Err, sorry, don't really understand this question. Anyone fancy lunch?

Here at Autocar, we know your products are the best, so will a Jaguar cost as much as £200,000?

200k! For a Jaguar, you having a laugh? Err, sorry, of course, if we find enough mugs, sorry customers, or is it clients? Anyway, there's bound to be a few China, there's billions of them, so it's a numbers game.

jason_recliner 2 July 2022

Possibly the greatest thing ever written in Autocar!  Thanks, you made my morning.

HughB 29 June 2022

So, if I understand this correctly, when Jaguar tried to compete with BMW and introduced the XE, everyone complained that it wasn't premium enough.

Now, they plan to move to an EV platform and build their product portfolio in a similar way to how Range Rover has evolved and prospered, by moving increasingly upmarket, and everyone complains.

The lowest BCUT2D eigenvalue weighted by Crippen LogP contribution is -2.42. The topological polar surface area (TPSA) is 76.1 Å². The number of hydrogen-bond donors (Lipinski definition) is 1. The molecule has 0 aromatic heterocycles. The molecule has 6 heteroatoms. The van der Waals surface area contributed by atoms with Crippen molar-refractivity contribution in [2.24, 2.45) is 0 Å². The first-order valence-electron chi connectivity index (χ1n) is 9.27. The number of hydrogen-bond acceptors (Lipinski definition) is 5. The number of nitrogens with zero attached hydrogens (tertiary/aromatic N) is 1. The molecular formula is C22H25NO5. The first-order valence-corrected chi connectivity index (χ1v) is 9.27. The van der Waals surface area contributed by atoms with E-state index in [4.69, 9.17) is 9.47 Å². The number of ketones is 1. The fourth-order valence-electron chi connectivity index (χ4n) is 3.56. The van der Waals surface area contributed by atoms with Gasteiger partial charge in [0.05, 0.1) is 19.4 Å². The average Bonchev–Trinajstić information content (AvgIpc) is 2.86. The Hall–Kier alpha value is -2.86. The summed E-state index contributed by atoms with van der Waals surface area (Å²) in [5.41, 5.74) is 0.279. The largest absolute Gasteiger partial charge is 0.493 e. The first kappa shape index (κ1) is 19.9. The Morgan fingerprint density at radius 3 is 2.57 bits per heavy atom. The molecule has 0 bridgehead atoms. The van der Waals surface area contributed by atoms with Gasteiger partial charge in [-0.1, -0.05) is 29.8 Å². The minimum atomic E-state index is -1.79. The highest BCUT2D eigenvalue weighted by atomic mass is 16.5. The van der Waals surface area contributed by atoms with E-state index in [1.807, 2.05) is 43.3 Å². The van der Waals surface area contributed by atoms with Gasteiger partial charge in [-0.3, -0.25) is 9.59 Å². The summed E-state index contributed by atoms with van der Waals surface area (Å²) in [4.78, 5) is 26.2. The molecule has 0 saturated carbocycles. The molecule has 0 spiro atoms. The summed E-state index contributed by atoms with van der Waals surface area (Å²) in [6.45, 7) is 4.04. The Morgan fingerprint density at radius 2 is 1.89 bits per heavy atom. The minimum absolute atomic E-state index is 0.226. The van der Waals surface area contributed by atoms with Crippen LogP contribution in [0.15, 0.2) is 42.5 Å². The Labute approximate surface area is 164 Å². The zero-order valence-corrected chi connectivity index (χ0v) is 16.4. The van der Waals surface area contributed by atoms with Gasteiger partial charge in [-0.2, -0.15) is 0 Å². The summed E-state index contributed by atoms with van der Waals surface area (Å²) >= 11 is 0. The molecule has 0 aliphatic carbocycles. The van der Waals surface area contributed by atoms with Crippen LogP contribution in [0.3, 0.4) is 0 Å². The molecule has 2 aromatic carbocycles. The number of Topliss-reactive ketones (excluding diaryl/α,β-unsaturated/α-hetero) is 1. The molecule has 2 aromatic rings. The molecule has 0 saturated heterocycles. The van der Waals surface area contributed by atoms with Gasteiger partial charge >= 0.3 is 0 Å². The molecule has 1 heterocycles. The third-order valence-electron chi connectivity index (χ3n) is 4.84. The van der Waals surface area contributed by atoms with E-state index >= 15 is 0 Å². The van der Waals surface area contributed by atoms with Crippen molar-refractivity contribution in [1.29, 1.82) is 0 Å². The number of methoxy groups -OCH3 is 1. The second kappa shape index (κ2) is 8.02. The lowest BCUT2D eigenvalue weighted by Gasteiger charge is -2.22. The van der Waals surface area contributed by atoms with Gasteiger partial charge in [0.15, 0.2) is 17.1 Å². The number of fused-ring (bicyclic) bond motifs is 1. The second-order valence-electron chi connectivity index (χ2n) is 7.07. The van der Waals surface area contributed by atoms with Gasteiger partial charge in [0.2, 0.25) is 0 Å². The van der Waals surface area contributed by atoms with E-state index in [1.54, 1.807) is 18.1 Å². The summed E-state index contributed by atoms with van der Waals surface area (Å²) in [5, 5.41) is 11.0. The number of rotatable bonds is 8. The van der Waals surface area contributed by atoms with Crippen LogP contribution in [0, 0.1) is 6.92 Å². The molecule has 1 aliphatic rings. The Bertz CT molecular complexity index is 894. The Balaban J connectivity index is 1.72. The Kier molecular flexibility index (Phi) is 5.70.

I guess we'll see, but it seems emminently sensible to me.




scotty5 29 June 2022

There are many who've tried to rebrand themselves but hardly any that I can think of, who've succeeded. Skoda for one, but to be fair the car ended up a rebranded VW. But their trump card was to sell the product cheaper than a VW.  

Risky? Sounds more like the final nail in the coffin to me. By all means try selling the car but for heavens sake you don't try and flog a car at that price to compete with Bentley and call it a Jaguar. Don't these people know anything about marketing? Given their past experience - no would be the answer to that.